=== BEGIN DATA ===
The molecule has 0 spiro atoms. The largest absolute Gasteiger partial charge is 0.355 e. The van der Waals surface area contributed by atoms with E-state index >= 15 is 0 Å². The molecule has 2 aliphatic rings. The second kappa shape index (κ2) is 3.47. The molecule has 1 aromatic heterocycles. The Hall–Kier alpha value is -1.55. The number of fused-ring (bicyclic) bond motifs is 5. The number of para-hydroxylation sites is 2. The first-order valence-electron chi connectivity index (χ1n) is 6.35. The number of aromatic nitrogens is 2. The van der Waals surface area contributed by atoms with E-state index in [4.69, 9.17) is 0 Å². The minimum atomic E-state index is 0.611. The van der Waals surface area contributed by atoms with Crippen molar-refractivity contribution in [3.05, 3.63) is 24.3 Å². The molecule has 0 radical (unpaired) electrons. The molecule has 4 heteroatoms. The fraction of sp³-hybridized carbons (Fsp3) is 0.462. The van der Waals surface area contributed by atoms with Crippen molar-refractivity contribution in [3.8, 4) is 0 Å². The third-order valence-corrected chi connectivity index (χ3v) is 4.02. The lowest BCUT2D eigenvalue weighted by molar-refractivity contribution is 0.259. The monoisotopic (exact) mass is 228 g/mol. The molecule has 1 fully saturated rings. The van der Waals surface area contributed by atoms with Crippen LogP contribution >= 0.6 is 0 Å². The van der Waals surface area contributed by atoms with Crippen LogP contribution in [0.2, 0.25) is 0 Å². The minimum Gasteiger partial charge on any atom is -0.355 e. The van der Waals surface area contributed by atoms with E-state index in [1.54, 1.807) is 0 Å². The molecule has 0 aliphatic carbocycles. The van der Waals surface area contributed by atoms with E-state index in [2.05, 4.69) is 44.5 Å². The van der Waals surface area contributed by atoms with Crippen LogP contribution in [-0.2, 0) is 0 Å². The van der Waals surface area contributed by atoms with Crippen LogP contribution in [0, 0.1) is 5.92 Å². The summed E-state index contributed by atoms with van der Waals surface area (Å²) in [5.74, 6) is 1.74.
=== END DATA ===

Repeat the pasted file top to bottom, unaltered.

The molecule has 0 spiro atoms. The largest absolute Gasteiger partial charge is 0.355 e. The van der Waals surface area contributed by atoms with E-state index >= 15 is 0 Å². The molecule has 2 aliphatic rings. The second kappa shape index (κ2) is 3.47. The molecule has 1 aromatic heterocycles. The Hall–Kier alpha value is -1.55. The number of fused-ring (bicyclic) bond motifs is 5. The number of para-hydroxylation sites is 2. The first-order valence-electron chi connectivity index (χ1n) is 6.35. The number of aromatic nitrogens is 2. The van der Waals surface area contributed by atoms with E-state index in [4.69, 9.17) is 0 Å². The minimum atomic E-state index is 0.611. The van der Waals surface area contributed by atoms with Crippen molar-refractivity contribution in [3.05, 3.63) is 24.3 Å². The molecule has 0 radical (unpaired) electrons. The molecule has 4 heteroatoms. The fraction of sp³-hybridized carbons (Fsp3) is 0.462. The van der Waals surface area contributed by atoms with Crippen molar-refractivity contribution in [3.8, 4) is 0 Å². The third-order valence-corrected chi connectivity index (χ3v) is 4.02. The lowest BCUT2D eigenvalue weighted by molar-refractivity contribution is 0.259. The monoisotopic (exact) mass is 228 g/mol. The molecule has 1 fully saturated rings. The van der Waals surface area contributed by atoms with Crippen LogP contribution >= 0.6 is 0 Å². The van der Waals surface area contributed by atoms with Crippen LogP contribution in [0.2, 0.25) is 0 Å². The minimum Gasteiger partial charge on any atom is -0.355 e. The van der Waals surface area contributed by atoms with E-state index in [1.54, 1.807) is 0 Å². The molecule has 0 aliphatic carbocycles. The van der Waals surface area contributed by atoms with E-state index in [2.05, 4.69) is 44.5 Å². The van der Waals surface area contributed by atoms with Crippen LogP contribution in [-0.2, 0) is 0 Å². The van der Waals surface area contributed by atoms with Crippen LogP contribution in [0, 0.1) is 5.92 Å². The summed E-state index contributed by atoms with van der Waals surface area (Å²) in [5.74, 6) is 1.74.